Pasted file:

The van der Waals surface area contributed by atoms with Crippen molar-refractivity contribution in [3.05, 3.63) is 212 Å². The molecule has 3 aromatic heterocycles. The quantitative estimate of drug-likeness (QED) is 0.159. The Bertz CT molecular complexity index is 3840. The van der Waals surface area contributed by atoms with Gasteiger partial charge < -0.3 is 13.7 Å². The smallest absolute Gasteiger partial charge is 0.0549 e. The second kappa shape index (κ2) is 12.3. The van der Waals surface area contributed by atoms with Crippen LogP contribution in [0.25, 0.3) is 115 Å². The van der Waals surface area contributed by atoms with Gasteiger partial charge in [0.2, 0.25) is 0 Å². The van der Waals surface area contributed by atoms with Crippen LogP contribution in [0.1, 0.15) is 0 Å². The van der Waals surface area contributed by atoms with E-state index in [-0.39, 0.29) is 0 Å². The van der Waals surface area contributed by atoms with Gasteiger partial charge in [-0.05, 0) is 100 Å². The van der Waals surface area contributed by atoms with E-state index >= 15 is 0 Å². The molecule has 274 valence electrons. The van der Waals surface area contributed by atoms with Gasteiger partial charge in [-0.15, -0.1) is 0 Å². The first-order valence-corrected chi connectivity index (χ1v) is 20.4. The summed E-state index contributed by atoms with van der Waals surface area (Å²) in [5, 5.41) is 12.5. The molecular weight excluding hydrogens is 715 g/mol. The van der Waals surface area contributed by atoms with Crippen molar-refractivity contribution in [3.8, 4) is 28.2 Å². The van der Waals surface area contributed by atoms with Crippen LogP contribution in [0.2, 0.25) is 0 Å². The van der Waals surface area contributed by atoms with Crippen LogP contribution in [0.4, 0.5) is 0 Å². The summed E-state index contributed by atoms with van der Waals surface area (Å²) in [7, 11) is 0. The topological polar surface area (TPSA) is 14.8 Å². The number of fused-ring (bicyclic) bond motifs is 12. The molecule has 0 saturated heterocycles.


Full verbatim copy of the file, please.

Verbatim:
The van der Waals surface area contributed by atoms with Crippen molar-refractivity contribution in [3.05, 3.63) is 212 Å². The molecule has 3 aromatic heterocycles. The quantitative estimate of drug-likeness (QED) is 0.159. The Bertz CT molecular complexity index is 3840. The van der Waals surface area contributed by atoms with Gasteiger partial charge < -0.3 is 13.7 Å². The smallest absolute Gasteiger partial charge is 0.0549 e. The second kappa shape index (κ2) is 12.3. The van der Waals surface area contributed by atoms with Crippen LogP contribution in [0.25, 0.3) is 115 Å². The van der Waals surface area contributed by atoms with Gasteiger partial charge in [0.2, 0.25) is 0 Å². The van der Waals surface area contributed by atoms with Crippen LogP contribution in [0.1, 0.15) is 0 Å². The van der Waals surface area contributed by atoms with E-state index in [-0.39, 0.29) is 0 Å². The van der Waals surface area contributed by atoms with Gasteiger partial charge in [-0.05, 0) is 100 Å². The van der Waals surface area contributed by atoms with E-state index >= 15 is 0 Å². The molecule has 274 valence electrons. The van der Waals surface area contributed by atoms with Gasteiger partial charge in [-0.15, -0.1) is 0 Å². The first-order valence-corrected chi connectivity index (χ1v) is 20.4. The summed E-state index contributed by atoms with van der Waals surface area (Å²) in [5, 5.41) is 12.5. The molecular weight excluding hydrogens is 715 g/mol. The van der Waals surface area contributed by atoms with Crippen molar-refractivity contribution in [3.8, 4) is 28.2 Å². The van der Waals surface area contributed by atoms with Crippen LogP contribution in [0.2, 0.25) is 0 Å². The van der Waals surface area contributed by atoms with Crippen LogP contribution in [0.4, 0.5) is 0 Å². The summed E-state index contributed by atoms with van der Waals surface area (Å²) in [7, 11) is 0. The topological polar surface area (TPSA) is 14.8 Å². The number of fused-ring (bicyclic) bond motifs is 12. The molecule has 0 saturated heterocycles.